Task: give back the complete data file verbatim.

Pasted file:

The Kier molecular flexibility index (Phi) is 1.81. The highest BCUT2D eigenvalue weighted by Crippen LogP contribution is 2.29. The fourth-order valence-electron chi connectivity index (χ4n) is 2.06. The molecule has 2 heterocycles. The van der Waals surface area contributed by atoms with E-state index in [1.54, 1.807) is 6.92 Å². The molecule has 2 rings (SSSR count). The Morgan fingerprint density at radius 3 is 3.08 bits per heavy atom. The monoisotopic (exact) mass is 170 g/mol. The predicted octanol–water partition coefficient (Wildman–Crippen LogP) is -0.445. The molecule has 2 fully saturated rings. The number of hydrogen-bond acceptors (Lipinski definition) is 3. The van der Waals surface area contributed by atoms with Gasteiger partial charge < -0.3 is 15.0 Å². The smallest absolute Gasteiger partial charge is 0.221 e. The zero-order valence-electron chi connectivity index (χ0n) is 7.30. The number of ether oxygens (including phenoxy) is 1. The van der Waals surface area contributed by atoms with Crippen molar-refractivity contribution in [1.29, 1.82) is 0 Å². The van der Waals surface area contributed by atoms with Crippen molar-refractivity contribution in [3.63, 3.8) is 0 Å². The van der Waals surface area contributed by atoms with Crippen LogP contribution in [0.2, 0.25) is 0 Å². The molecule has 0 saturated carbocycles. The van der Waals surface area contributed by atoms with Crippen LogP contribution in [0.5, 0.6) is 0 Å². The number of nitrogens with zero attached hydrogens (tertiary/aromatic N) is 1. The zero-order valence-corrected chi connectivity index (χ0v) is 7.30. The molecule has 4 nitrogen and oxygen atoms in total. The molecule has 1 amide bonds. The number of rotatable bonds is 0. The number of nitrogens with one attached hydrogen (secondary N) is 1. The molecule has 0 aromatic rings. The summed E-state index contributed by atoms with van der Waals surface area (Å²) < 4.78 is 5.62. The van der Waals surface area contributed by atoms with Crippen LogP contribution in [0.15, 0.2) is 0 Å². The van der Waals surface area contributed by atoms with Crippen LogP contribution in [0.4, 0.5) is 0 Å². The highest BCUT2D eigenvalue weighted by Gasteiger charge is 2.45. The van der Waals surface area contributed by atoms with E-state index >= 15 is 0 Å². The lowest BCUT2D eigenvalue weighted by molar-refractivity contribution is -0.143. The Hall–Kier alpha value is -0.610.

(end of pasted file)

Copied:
The Kier molecular flexibility index (Phi) is 1.81. The highest BCUT2D eigenvalue weighted by Crippen LogP contribution is 2.29. The fourth-order valence-electron chi connectivity index (χ4n) is 2.06. The molecule has 2 heterocycles. The van der Waals surface area contributed by atoms with E-state index in [1.54, 1.807) is 6.92 Å². The molecule has 2 rings (SSSR count). The Morgan fingerprint density at radius 3 is 3.08 bits per heavy atom. The monoisotopic (exact) mass is 170 g/mol. The predicted octanol–water partition coefficient (Wildman–Crippen LogP) is -0.445. The molecule has 2 fully saturated rings. The number of hydrogen-bond acceptors (Lipinski definition) is 3. The van der Waals surface area contributed by atoms with Gasteiger partial charge < -0.3 is 15.0 Å². The smallest absolute Gasteiger partial charge is 0.221 e. The zero-order valence-electron chi connectivity index (χ0n) is 7.30. The number of ether oxygens (including phenoxy) is 1. The van der Waals surface area contributed by atoms with Crippen molar-refractivity contribution in [1.29, 1.82) is 0 Å². The van der Waals surface area contributed by atoms with Crippen molar-refractivity contribution in [3.63, 3.8) is 0 Å². The van der Waals surface area contributed by atoms with Crippen LogP contribution in [0.2, 0.25) is 0 Å². The molecule has 0 saturated carbocycles. The van der Waals surface area contributed by atoms with Crippen LogP contribution in [0.5, 0.6) is 0 Å². The number of nitrogens with zero attached hydrogens (tertiary/aromatic N) is 1. The zero-order valence-corrected chi connectivity index (χ0v) is 7.30. The molecule has 4 nitrogen and oxygen atoms in total. The molecule has 1 amide bonds. The number of rotatable bonds is 0. The number of nitrogens with one attached hydrogen (secondary N) is 1. The molecule has 0 aromatic rings. The summed E-state index contributed by atoms with van der Waals surface area (Å²) < 4.78 is 5.62. The van der Waals surface area contributed by atoms with Crippen LogP contribution in [0.15, 0.2) is 0 Å². The van der Waals surface area contributed by atoms with Crippen LogP contribution in [0.4, 0.5) is 0 Å². The highest BCUT2D eigenvalue weighted by Gasteiger charge is 2.45. The van der Waals surface area contributed by atoms with E-state index >= 15 is 0 Å². The lowest BCUT2D eigenvalue weighted by molar-refractivity contribution is -0.143. The Hall–Kier alpha value is -0.610.